warrensjeffs.jpegThe Salt Lake Tribune and KVOA Tucson are reporting that Warren Jeffs will appear via video link from Purgatory. I guess I should add that is the name of the correctional facility (jail) where he’s being held–but it sounds better if I were to just leave it Purgatory ;-). And, he gets to appear wearing a suit like the photo above if he wants, instead of appearing like this:


The hearing, scheduled for 8:30 a.m. Wednesday, 9/27/06 is essentially a scheduling hearing or as we call it on the civil litigation side, a case managment conference. They will likely discuss timetables for things like formal discovery exchanges, possibly the timing of a preliminary hearing and a trial date. There may even be discussion about Jeffs’ bail request:

From the Tribune:

Polygamous sect leader Warren S. Jeffs will be in court for the first time Wednesday, accompanied by his lawyers for what is expected to be a routine scheduling hearing.

In two earlier hearings, Jeffs appeared in court via a videolink from the Purgatory Correctional Facility, where he has been incarcerated since Sept. 5.

Walter F. Bugden and Tara L. Isaacson, Jeffs’ attorneys, will be in court for the first time, too, to represent the 50-year-old polygamist. A third attorney, Las Vegas attorney Richard A. Wright, also has received court approval to help represent Jeffs in Utah.

During the hearing, dates are likely to be set for discovery, or when attorneys exchange evidence, a preliminary hearing and a trial . . .

On Friday, 5th District Judge James L. Shumate granted a request by Jeffs’ attorneys that he be allowed to wear civilian clothing during court hearings, rather than the green and white striped jail jumpsuit that is standard apparel for inmates.

In their request, the attorneys said photos of Jeffs in his prison uniform have been widely disseminated in the media and may unfairly prejudice potential jurors in the case. It is well-settled law that defendants cannot be made to wear prison clothes during a trial, when such garb might negatively impact jurors’ impartiality. But it is a less established concession for pre- trial hearings – and has never been addressed by Utah’s appeals courts, Jeffs’ attorneys said.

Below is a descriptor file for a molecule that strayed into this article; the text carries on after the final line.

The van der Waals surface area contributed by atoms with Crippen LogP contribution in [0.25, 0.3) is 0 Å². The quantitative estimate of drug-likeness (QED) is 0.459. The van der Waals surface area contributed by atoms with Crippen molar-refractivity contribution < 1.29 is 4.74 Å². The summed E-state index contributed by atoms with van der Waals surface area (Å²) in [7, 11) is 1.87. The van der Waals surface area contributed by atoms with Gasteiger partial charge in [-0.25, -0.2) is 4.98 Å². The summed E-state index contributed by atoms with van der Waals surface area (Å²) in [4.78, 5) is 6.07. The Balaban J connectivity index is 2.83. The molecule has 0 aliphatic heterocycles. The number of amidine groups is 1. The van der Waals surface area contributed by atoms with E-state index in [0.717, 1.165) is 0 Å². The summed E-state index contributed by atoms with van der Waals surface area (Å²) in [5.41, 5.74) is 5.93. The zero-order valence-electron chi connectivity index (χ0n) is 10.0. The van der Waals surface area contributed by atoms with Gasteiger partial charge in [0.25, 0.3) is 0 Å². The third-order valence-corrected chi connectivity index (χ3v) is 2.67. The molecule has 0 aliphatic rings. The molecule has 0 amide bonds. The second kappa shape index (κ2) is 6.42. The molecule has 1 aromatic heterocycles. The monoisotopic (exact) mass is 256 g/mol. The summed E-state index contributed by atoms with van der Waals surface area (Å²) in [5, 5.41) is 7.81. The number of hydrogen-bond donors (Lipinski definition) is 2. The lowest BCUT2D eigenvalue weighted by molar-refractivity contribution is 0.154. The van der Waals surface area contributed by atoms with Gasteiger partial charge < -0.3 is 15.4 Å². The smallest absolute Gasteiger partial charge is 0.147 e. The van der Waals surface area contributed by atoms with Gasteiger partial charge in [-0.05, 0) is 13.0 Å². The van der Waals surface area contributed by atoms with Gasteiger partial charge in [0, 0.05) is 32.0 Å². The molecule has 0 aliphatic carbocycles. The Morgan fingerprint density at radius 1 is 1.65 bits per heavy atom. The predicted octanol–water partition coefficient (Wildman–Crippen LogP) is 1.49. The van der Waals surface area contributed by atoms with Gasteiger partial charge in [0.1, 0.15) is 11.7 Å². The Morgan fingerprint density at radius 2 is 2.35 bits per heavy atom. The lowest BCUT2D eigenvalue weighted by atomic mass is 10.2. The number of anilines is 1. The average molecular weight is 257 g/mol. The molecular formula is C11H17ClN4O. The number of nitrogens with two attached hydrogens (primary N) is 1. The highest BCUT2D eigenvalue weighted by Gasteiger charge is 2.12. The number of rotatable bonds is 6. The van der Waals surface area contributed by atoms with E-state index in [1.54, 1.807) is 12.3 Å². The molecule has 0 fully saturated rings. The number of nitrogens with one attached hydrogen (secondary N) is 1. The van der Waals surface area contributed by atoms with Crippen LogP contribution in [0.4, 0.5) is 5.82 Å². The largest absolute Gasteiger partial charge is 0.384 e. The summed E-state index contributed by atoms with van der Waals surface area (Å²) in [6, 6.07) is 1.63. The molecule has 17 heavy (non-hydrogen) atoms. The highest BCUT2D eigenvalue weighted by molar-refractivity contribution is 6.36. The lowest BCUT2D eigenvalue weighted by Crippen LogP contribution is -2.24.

The legal team said that to not permit use of civilian clothes unfairly categorizes defendants who remain incarcerated during early proceedings, compared to those freed on bail.

KVOA TV out of Tucson raises the issue about whether or not Jeffs would be able to receive a fair trial in the Southern Utah venue where he is being held and will eventually be tried:

The setting is conservative, fast-growing Washington County, where Warren Jeffs’ church and some of its members have had previous clashes with the law.

Can Jeffs, accused of arranging marriages involving minors, get a fair-minded jury if the case goes to trial in the weeks ahead?

“There’s a real skepticism brought to bear on their claims,” said Rod Parker, who has defended members of the Fundamentalist Church of Jesus Christ of Latter Day Saints, a sect that practices polygamy in marriages determined by its leaders.

“It’s very subtle, but it’s there,” Parker said . . .

Finding a jury that holds an impartial _ or even mild _ view of polygamy could be tough in Washington County, about two hours east of Las Vegas.

For nearly 100 years, members of the sect, which number nearly 10,000, have lived a quiet, insular life in the border towns of Hildale, Utah, and Colorado City, Ariz. Women dress in long, prairie-style dresses, and men are required to wear long pants and long sleeves.

They drive minivans and dial cell phones, shop at Wal-Mart and eat at restaurants, but typically don’t interact with surrounding communities.

Parker believes FLDS members are perceived differently than other clients he’s defended.

He represented Rodney Holm, a Hildale police officer convicted of bigamy in 2003, and last year tried unsuccessfully to persuade the Utah Supreme Court to keep a polygamist judge on the bench.

In the Holm case, questionnaires that asked about polygamy revealed a strong bias among prospective jurors, Parker said.

“I thought going into it, that being in southern Utah where people had a little more interaction with the fundamentalists, that it would be better,” he said. “We were surprised.”

Quite often Court TV will cover higher profile case hearings, such as this case. Warren Jeffs was on the FBI’s 10 Most Wanted list, along side Osama Bin Laden. I don’t know whether they plan to carry this hearing live, or perhaps tape delayed for later in their broadcast day. You can check and see at the time of the hearing if they carry it.